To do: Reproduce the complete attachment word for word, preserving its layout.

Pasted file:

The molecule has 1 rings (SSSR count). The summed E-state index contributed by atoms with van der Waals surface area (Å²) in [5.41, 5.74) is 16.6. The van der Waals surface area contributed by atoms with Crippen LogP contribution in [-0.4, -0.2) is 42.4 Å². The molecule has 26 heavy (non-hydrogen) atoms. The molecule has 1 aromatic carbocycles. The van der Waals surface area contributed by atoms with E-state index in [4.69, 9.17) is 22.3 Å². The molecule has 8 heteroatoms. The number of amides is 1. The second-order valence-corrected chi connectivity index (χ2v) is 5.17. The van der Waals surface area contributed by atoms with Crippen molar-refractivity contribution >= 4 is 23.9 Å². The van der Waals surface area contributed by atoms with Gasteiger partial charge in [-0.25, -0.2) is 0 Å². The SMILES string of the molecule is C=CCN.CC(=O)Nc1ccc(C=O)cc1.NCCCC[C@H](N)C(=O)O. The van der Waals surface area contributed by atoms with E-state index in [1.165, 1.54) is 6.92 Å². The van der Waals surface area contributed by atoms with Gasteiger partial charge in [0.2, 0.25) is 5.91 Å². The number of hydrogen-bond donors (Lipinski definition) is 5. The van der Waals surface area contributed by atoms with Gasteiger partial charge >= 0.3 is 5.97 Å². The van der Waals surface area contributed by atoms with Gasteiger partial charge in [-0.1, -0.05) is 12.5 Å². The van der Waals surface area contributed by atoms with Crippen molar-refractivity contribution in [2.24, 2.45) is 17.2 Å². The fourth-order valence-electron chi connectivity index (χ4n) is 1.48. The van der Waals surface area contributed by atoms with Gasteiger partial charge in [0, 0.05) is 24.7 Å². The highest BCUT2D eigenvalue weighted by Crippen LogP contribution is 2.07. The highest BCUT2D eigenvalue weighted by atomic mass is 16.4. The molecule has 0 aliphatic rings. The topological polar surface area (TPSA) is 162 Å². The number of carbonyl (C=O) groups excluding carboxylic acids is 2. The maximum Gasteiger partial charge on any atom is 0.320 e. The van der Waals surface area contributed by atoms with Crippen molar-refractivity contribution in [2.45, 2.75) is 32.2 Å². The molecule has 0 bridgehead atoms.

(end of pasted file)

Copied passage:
The molecule has 1 rings (SSSR count). The summed E-state index contributed by atoms with van der Waals surface area (Å²) in [5.41, 5.74) is 16.6. The van der Waals surface area contributed by atoms with Crippen LogP contribution in [-0.4, -0.2) is 42.4 Å². The molecule has 26 heavy (non-hydrogen) atoms. The molecule has 1 aromatic carbocycles. The van der Waals surface area contributed by atoms with E-state index in [4.69, 9.17) is 22.3 Å². The molecule has 8 heteroatoms. The number of amides is 1. The second-order valence-corrected chi connectivity index (χ2v) is 5.17. The van der Waals surface area contributed by atoms with Crippen molar-refractivity contribution >= 4 is 23.9 Å². The van der Waals surface area contributed by atoms with Gasteiger partial charge in [-0.25, -0.2) is 0 Å². The SMILES string of the molecule is C=CCN.CC(=O)Nc1ccc(C=O)cc1.NCCCC[C@H](N)C(=O)O. The van der Waals surface area contributed by atoms with E-state index in [1.165, 1.54) is 6.92 Å². The van der Waals surface area contributed by atoms with Gasteiger partial charge in [0.2, 0.25) is 5.91 Å². The number of hydrogen-bond donors (Lipinski definition) is 5. The van der Waals surface area contributed by atoms with Gasteiger partial charge >= 0.3 is 5.97 Å². The van der Waals surface area contributed by atoms with Gasteiger partial charge in [-0.1, -0.05) is 12.5 Å². The van der Waals surface area contributed by atoms with Crippen molar-refractivity contribution in [2.24, 2.45) is 17.2 Å². The fourth-order valence-electron chi connectivity index (χ4n) is 1.48. The van der Waals surface area contributed by atoms with Gasteiger partial charge in [0, 0.05) is 24.7 Å². The highest BCUT2D eigenvalue weighted by Crippen LogP contribution is 2.07. The highest BCUT2D eigenvalue weighted by atomic mass is 16.4. The molecule has 0 aliphatic rings. The topological polar surface area (TPSA) is 162 Å². The number of carbonyl (C=O) groups excluding carboxylic acids is 2. The maximum Gasteiger partial charge on any atom is 0.320 e. The van der Waals surface area contributed by atoms with Crippen molar-refractivity contribution in [2.45, 2.75) is 32.2 Å². The molecule has 0 bridgehead atoms.